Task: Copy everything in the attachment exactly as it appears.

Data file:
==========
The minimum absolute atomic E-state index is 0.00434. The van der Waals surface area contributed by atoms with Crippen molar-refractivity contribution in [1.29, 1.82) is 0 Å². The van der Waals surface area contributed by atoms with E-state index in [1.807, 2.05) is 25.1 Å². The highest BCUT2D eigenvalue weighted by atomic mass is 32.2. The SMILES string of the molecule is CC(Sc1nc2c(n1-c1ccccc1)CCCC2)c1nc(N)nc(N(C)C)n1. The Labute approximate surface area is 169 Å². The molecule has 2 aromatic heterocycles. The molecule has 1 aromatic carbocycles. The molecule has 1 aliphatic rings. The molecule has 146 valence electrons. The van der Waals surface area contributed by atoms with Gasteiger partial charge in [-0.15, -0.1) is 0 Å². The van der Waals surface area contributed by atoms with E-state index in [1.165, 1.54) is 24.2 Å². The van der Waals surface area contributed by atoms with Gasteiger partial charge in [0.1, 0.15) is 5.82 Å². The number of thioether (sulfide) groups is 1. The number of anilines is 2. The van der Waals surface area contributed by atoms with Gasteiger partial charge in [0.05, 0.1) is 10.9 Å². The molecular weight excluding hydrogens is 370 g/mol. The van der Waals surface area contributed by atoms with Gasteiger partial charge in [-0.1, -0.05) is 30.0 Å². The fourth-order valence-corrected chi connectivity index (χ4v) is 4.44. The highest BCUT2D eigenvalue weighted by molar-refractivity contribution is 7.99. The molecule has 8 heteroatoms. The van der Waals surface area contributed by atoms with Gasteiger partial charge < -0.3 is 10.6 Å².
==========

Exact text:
The minimum absolute atomic E-state index is 0.00434. The van der Waals surface area contributed by atoms with Crippen molar-refractivity contribution in [1.29, 1.82) is 0 Å². The van der Waals surface area contributed by atoms with E-state index in [1.807, 2.05) is 25.1 Å². The highest BCUT2D eigenvalue weighted by atomic mass is 32.2. The SMILES string of the molecule is CC(Sc1nc2c(n1-c1ccccc1)CCCC2)c1nc(N)nc(N(C)C)n1. The Labute approximate surface area is 169 Å². The molecule has 2 aromatic heterocycles. The molecule has 1 aromatic carbocycles. The molecule has 1 aliphatic rings. The molecule has 146 valence electrons. The van der Waals surface area contributed by atoms with Gasteiger partial charge in [-0.15, -0.1) is 0 Å². The van der Waals surface area contributed by atoms with E-state index in [1.165, 1.54) is 24.2 Å². The van der Waals surface area contributed by atoms with Gasteiger partial charge in [0.1, 0.15) is 5.82 Å². The number of thioether (sulfide) groups is 1. The number of anilines is 2. The van der Waals surface area contributed by atoms with Gasteiger partial charge in [0.05, 0.1) is 10.9 Å². The molecular weight excluding hydrogens is 370 g/mol. The van der Waals surface area contributed by atoms with Gasteiger partial charge in [-0.1, -0.05) is 30.0 Å². The fourth-order valence-corrected chi connectivity index (χ4v) is 4.44. The highest BCUT2D eigenvalue weighted by molar-refractivity contribution is 7.99. The molecule has 8 heteroatoms. The van der Waals surface area contributed by atoms with Gasteiger partial charge < -0.3 is 10.6 Å².